Curtis had previously worked with Megan Kocijanski ’16 on a 2015 Summer Research Fellowship project on media images of women in prison using another popular television show, “Orange is the New Black,” as a lens.

So she encouraged Lynch to follow her passions and investigate the moral choices faced by characters in “Black Mirror.”

“She started from there in the process of doing research and looking at episodes and thinking about how to code in NVivo and she’s taken a moral perspective,” Curtis said. “She talks about proscriptive and prescriptive moral perspectives, one of which tells us what we should do and one of which tells us what we should not do.”

Lynch was not able to include the first full-length “Black Mirror” film, “Bandersnatch,” that was released on Netflix on Dec. 28, 2018. The film was unique in that it allowed the viewer to pick, via remote control, one of two options at multiple points that would affect how the rest of the movie would unfold.

She expects that type of immersive experience to become an even bigger presence in digital storytelling, perhaps confirming some of the fears expressed in previous episodes of “Black Mirror.”

“I think that’s something that’s going to become huge, the choose-your-own-story type,” Lynch said. “Me and my brothers, we were talking about how we could see even if virtual reality gets involved in the future, you can be in the show and actually choose the different endings. I think it will have a lot more to do with choice. In a few of the “Black Mirror” episodes, that’s one of the thing people are scared of, having choice over technology.”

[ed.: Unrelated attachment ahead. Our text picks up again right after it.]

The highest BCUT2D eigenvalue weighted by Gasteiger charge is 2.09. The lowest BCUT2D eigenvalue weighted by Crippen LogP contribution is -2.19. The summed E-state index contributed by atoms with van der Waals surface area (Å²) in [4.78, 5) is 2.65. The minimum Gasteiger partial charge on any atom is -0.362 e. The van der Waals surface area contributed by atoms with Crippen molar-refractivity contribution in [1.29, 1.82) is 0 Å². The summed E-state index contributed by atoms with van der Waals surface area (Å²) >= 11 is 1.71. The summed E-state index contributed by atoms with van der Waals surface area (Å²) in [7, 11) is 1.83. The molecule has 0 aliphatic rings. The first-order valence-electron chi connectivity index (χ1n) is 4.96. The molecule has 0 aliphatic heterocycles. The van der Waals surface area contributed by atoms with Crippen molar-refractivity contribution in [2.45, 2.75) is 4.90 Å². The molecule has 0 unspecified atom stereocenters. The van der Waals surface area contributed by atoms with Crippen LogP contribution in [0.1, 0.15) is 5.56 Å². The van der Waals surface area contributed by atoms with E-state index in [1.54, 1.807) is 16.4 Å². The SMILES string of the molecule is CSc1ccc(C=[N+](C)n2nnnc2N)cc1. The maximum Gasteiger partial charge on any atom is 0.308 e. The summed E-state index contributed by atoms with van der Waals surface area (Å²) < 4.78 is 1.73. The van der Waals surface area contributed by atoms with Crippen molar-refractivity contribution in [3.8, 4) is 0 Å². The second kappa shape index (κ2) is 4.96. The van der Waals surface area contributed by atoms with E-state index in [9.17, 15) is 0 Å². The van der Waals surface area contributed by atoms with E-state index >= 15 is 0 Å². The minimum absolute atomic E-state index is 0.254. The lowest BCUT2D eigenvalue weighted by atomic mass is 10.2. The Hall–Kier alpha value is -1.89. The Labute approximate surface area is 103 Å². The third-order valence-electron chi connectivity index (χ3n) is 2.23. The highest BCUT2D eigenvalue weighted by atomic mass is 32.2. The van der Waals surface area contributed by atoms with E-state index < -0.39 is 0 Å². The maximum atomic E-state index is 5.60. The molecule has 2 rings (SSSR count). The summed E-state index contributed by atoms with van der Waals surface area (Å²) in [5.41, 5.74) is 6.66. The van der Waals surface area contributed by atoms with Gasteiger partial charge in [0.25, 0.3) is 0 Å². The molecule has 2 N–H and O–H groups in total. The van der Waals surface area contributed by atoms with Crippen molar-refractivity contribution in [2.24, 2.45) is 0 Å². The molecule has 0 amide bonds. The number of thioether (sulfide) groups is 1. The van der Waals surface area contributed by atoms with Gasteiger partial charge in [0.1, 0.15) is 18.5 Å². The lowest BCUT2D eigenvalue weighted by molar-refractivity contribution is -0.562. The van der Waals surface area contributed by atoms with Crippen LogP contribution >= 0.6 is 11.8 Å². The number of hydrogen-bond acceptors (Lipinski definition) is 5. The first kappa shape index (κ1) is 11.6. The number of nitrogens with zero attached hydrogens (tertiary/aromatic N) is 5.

Transformations will be Lynch’s opportunity to share her findings with SUNY Cortland faculty and students. It won’t, however, be her first presentation on this topic. She spoke at the Eastern Sociological Society’s annual meeting in Boston, Mass., earlier this year.

Lynch will soon leave SUNY Cortland for law school but she was glad to have the chance to do unique research as an undergraduate.

“It’s nice for me to be doing something outside of political science,” Lynch said. “It’s not statistics. It’s not law. It’s still research. I’ve learned all about this software I wouldn’t have used otherwise. I liked the idea that it was something fictional, which is something I really never deal with in political science.”

Transformations is SUNY Cortland’s annual day-long conference devoted to showcasing the wide array of student scholarship, research and creative activities. The event, from 12:30 to 5:30 p.m., is a highlight of the academic year and focuses on student research from all corners of campus.

Anthony Rigazio-DiGilio ’73, professor emeritus from Central Connecticut State University’s Department of Educational Leadership, Policy and Instructional Technology, will deliver a keynote address, “The 3 Cs of Learning Organizations: Confidence, Competence and Cooperation” from 12:30 to 1:30 p.m. in Sperry Center, Room 204.

A full schedule of events and a presentation booklet with abstracts are available at Cortland.edu/Transformations.